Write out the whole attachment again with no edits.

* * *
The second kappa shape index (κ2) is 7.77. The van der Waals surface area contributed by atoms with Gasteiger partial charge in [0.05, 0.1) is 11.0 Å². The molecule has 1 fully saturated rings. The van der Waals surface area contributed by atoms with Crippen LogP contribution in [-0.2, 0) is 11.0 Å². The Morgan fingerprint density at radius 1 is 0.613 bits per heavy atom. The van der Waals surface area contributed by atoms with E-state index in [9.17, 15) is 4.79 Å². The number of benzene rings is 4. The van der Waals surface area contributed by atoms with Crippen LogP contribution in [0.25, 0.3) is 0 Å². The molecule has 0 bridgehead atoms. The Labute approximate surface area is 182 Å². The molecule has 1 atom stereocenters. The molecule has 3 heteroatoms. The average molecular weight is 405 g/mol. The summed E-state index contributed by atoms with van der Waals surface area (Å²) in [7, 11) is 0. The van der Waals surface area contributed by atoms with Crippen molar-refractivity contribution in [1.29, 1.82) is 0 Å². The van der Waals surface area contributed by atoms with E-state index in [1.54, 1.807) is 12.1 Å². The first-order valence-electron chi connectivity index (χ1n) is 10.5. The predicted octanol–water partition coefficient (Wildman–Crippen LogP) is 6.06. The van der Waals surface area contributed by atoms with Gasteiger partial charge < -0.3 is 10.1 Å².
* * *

The second kappa shape index (κ2) is 7.77. The van der Waals surface area contributed by atoms with Gasteiger partial charge in [0.05, 0.1) is 11.0 Å². The molecule has 1 fully saturated rings. The van der Waals surface area contributed by atoms with Crippen LogP contribution in [-0.2, 0) is 11.0 Å². The Morgan fingerprint density at radius 1 is 0.613 bits per heavy atom. The van der Waals surface area contributed by atoms with E-state index in [9.17, 15) is 4.79 Å². The number of benzene rings is 4. The van der Waals surface area contributed by atoms with Crippen LogP contribution in [0.25, 0.3) is 0 Å². The molecule has 0 bridgehead atoms. The Labute approximate surface area is 182 Å². The molecule has 1 atom stereocenters. The molecule has 3 heteroatoms. The average molecular weight is 405 g/mol. The summed E-state index contributed by atoms with van der Waals surface area (Å²) in [7, 11) is 0. The van der Waals surface area contributed by atoms with Crippen molar-refractivity contribution in [1.29, 1.82) is 0 Å². The van der Waals surface area contributed by atoms with E-state index in [1.54, 1.807) is 12.1 Å². The first-order valence-electron chi connectivity index (χ1n) is 10.5. The predicted octanol–water partition coefficient (Wildman–Crippen LogP) is 6.06. The van der Waals surface area contributed by atoms with Gasteiger partial charge < -0.3 is 10.1 Å².